The tornado threat will increase in the evening and overnight hours on April 14, as the cold front pushes eastward. Winds will be veering with height which will support supercells capable of producing violent tornadoes. STP, or Significant Tornado Parameter, which measures helicity (spin in the atmosphere), wind shear, and instability is really high at the moment. The scale goes from 0-10 with anything over a 1 is considered significant. As of 4:30 p.m. CST on April 14 (21:30 UTC), STP values are over 5 and 6 across western Oklahoma and Kansas. Here are the values the NAM model was indicating this afternoon for this area tonight around 7 p.m. CST tonight (April 14, 2012). Numbers are through the roof:
Storms will likely be discrete and isolated through the evening hours up until midnight tonight. During these hours, the tornado threat is the greatest. By then, the storms will likely merge together to form into a potent squall line capable of producing straight line winds over 80 mph, large hail, and tornadoes. When the storms become a solid line of storms, the threat for long lived violent tornadoes will diminish. However, squall lines can easily spin up tornadoes, but most of the time, these tornadoes are weaker. Regardless, don’t let your guard down!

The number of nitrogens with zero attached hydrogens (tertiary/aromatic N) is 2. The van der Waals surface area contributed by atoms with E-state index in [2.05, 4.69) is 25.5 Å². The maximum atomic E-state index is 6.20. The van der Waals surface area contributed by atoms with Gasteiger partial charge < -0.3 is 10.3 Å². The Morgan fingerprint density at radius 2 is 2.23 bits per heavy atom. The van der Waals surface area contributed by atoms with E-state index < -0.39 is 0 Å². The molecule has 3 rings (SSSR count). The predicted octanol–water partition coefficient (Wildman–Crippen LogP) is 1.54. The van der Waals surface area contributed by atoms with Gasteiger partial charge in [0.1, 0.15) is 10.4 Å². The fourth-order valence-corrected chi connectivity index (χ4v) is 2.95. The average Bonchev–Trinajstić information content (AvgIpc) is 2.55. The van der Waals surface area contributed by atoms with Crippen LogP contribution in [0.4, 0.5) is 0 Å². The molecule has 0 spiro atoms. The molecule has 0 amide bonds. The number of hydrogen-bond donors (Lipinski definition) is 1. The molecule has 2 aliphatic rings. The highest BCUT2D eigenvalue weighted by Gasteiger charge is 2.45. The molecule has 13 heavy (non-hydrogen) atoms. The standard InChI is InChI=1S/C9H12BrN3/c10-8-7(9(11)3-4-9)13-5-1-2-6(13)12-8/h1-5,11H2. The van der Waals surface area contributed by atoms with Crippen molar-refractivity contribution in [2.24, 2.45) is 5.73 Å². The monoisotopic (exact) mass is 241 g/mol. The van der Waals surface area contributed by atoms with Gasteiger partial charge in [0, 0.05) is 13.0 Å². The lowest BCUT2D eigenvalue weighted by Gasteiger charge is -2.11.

Bottom line: If you live in Oklahoma, Kansas, Nebraska, Iowa, and even western Missouri, you should be ready and prepared for severe storms capable of producing strong winds over 80 mph, large hail, and strong tornadoes in evening and overnight on April 14, 2012. Flooding could be a threat across southern Nebraska as storms continue to produce heavy rain. The threat will not diminish now. It will continue through the evening and overnight hours. Avoid travel, be smart, and be safe. I will be tweeting about these storms throughout the evening. Please feel free to follow me: @athensgaweather.
When he's not keeping EarthSky's community up-to-date on global weather happenings, meteorologist Matt Daniel is the weekend Meteorologist for 13WMAZ (CBS) in Macon, Georgia. He is also a freelance weather producer for CNN. He has contributed to articles to MSN Weather and worked with the National Weather Service. Matt graduated from The University of Georgia where he obtained a degree in Geography and a certificate in Atmospheric Sciences and Music Business. He has a passion for helping to keep people safe when severe weather strikes and says if you don't have a NOAA Weather Radio ... you should get one.